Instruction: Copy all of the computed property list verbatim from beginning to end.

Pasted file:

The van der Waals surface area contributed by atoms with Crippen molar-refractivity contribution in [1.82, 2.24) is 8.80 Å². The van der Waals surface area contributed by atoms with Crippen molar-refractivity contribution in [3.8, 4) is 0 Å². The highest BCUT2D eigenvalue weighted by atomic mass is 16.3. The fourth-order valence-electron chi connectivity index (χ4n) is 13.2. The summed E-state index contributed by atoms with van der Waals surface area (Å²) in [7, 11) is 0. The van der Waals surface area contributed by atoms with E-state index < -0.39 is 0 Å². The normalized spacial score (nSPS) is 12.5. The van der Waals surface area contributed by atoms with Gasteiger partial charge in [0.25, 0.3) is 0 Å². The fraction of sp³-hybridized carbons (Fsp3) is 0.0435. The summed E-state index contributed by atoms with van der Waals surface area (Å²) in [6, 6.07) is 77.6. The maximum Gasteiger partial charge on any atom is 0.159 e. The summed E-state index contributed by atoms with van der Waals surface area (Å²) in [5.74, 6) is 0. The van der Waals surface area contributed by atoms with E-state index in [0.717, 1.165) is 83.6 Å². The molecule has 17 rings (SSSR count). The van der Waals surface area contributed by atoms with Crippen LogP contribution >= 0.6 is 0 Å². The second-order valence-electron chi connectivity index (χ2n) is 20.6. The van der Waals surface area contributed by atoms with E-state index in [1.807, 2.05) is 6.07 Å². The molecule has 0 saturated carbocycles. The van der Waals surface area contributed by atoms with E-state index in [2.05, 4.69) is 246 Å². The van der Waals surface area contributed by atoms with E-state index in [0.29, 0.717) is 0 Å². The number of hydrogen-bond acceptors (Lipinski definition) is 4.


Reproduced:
The van der Waals surface area contributed by atoms with Crippen molar-refractivity contribution in [1.82, 2.24) is 8.80 Å². The van der Waals surface area contributed by atoms with Crippen molar-refractivity contribution in [3.8, 4) is 0 Å². The highest BCUT2D eigenvalue weighted by atomic mass is 16.3. The fourth-order valence-electron chi connectivity index (χ4n) is 13.2. The summed E-state index contributed by atoms with van der Waals surface area (Å²) in [7, 11) is 0. The van der Waals surface area contributed by atoms with E-state index < -0.39 is 0 Å². The normalized spacial score (nSPS) is 12.5. The van der Waals surface area contributed by atoms with Gasteiger partial charge in [0.25, 0.3) is 0 Å². The fraction of sp³-hybridized carbons (Fsp3) is 0.0435. The summed E-state index contributed by atoms with van der Waals surface area (Å²) in [6, 6.07) is 77.6. The maximum Gasteiger partial charge on any atom is 0.159 e. The summed E-state index contributed by atoms with van der Waals surface area (Å²) in [5.74, 6) is 0. The van der Waals surface area contributed by atoms with E-state index in [0.717, 1.165) is 83.6 Å². The molecule has 17 rings (SSSR count). The van der Waals surface area contributed by atoms with Crippen LogP contribution >= 0.6 is 0 Å². The second-order valence-electron chi connectivity index (χ2n) is 20.6. The van der Waals surface area contributed by atoms with E-state index in [1.807, 2.05) is 6.07 Å². The molecule has 0 saturated carbocycles. The van der Waals surface area contributed by atoms with E-state index in [2.05, 4.69) is 246 Å². The van der Waals surface area contributed by atoms with E-state index in [0.29, 0.717) is 0 Å². The number of hydrogen-bond acceptors (Lipinski definition) is 4.